Something for Almost Nothing

8 Nov

Fellow Quilters,

I had the pleasure and honor of having a quilt featured in the latest issue (November/December) of McCall’s Quilting magazine.

McCalls Quilting November-December 2018 cover

McCalls Quilting November-December 2018 cover

This issue is chock-full of seasonal projects large and small, including one by my quilting bud Dodi Poulson – yay Dodi!  There are several bright and jewel-toned projects tossed in as well.  My Gemstone Dreams is one of them.

Gemstone Dreams

Gemstone Dreams

The quilt is based on a block I designed for Quiltmaker’s 100 Blocks Volume 15.  For this quilt, I selected 15 different pairs of textures from Northcott’s Artisan Spirit Shimmer collection, with each pair having 2 shades of the same color – light and dark pink, light and dark teal, light and dark yellow, etc.  I also used 2 shades of gray from Shimmer, and a cream Shimmer for the background.  In 100 Blocks, I used the same color for all triangles, but I substituted the gray in the corner placement for this quilt.  I made 2 blocks with each color duo, managing to squeeze the pieces from a fat 1/8.  I opted not to put borders on the quilt, keeping it modern.  I stitched some straight lines in each block to emphasize the bevelled effect, then I stitched straight lines ¼” apart in the background, alternating the direction of the lines in each section.  I am thrilled with the final quilt.  The Shimmer fabrics, with their hint of metallic, are perfect for this project.IMG_0198

To me, the easiest way to construct each block was to do “sew and flip” corners when sewing the smaller colored triangle – I used a square, sewing along the diagonal, pressing along the stitching line and trimming the excess.  I did the same when adding the larger gray triangle to the opposite corner.

sewing with all-purpose foot

sewing with all-purpose foot

When sewing these, I find it easier to use the all-purpose foot on my sewing machine, allowing the leading tip of the square to slide under the wide toe of the foot instead of getting caught and bunching up or folding back.  So, here’s the funny thing.  Despite having a warehouse of Northcott fabric at my disposal, it bothered me to discard the excess triangles that I trimmed away.

sewing the foot width away from previous line

sewing the foot width away from previous line

So, before trimming, I sewed another line the width of my foot, roughly 3/8”, away from my previous line of stitching, then cut between the 2 stitching lines.  This gave me 8 half-square triangle blocks of each duo that are almost 3” square.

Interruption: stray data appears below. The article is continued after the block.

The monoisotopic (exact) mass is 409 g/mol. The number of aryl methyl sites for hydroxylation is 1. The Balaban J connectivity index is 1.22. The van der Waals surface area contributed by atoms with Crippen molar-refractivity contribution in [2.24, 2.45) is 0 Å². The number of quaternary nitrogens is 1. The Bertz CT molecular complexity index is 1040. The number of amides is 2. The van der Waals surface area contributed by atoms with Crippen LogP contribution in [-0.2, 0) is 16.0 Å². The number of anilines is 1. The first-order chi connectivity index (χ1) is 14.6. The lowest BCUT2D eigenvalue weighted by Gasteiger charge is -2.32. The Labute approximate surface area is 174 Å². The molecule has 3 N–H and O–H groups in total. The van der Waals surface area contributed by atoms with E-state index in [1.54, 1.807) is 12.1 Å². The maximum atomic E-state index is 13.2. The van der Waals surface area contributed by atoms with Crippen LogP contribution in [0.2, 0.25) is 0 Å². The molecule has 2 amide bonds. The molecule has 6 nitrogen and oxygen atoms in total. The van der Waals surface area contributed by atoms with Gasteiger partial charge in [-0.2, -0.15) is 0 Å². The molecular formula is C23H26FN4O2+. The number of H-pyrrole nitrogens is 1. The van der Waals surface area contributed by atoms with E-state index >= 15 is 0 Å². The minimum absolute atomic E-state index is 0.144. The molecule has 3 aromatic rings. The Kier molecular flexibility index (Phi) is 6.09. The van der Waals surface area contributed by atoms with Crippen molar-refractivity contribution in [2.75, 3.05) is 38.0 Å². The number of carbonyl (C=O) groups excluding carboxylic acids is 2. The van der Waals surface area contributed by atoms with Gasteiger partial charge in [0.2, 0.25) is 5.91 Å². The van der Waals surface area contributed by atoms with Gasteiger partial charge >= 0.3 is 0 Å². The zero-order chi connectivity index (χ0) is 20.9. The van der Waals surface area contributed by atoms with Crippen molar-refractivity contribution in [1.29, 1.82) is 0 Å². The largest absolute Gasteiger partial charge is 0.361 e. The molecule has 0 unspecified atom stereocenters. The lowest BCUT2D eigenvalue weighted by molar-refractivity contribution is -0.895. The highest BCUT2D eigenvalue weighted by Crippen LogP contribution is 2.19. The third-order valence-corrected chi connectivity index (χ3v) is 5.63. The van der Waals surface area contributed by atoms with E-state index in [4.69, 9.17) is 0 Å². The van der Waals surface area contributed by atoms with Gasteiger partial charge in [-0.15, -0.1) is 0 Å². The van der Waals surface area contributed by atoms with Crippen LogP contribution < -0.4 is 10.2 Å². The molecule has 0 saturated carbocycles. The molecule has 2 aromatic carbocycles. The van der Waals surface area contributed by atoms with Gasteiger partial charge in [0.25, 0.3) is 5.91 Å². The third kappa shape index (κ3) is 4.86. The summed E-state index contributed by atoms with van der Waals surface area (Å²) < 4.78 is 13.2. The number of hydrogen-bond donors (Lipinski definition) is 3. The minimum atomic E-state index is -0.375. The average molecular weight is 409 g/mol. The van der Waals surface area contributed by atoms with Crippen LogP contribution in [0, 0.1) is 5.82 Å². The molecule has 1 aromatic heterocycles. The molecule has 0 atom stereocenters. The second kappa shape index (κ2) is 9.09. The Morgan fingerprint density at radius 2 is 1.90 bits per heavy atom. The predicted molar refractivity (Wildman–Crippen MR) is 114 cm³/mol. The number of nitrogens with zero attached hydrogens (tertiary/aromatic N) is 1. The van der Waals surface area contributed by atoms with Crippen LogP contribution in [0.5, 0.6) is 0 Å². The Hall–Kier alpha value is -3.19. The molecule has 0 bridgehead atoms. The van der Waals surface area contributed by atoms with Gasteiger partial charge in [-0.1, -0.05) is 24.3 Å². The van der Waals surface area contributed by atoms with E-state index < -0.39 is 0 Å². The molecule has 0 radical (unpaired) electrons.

stitching a foot width away from original stitching line on both squares

stitching a foot width away from original stitching line on both squares

I did the same thing with the larger gray corner squares – I sewed a 2nd line and trimmed it away before I added the smaller gray square in the corner.

after trimming

after trimming

I did not save the smaller light-and-dark gray half-square triangle blocks – they were too small for my liking.  However, I collected a stack of 60 lighter gray/cream blocks and 60 darker gray/cream blocks to add to the 15 stacks of colored blocks.

what I had after sewing half of a block

what I had after sewing half of a block

new block

new block

I now had a total of 120 colored blocks and 120 gray/cream blocks.  I plugged them into my EQ8 design program and created the following block by adding (4) 1½” x 3” cream pieces, (4) 6½” x 3” cream pieces and (1) 1½” square of contrast (I used a darker shade of gray).  My block finishes at 11” square not including seam allowances.  I made 30 blocks –  2 of each color duo.

I arranged the blocks in a 5×6 layout as for the original quilt.  For ease of assembly I added 1” sashing between the blocks (cut 1½” x 11½”) and used the same darker gray 1½” squares as in the blocks for the cornerstones.  My quilt finishes at 59½” x 71½” with 2” binding made with the darker gray as well.

my (almost) free quilt made from the trimmed scraps

my (almost) free quilt made from the trimmed scraps

In total, I needed an extra 3¼yds of cream background cut as follows: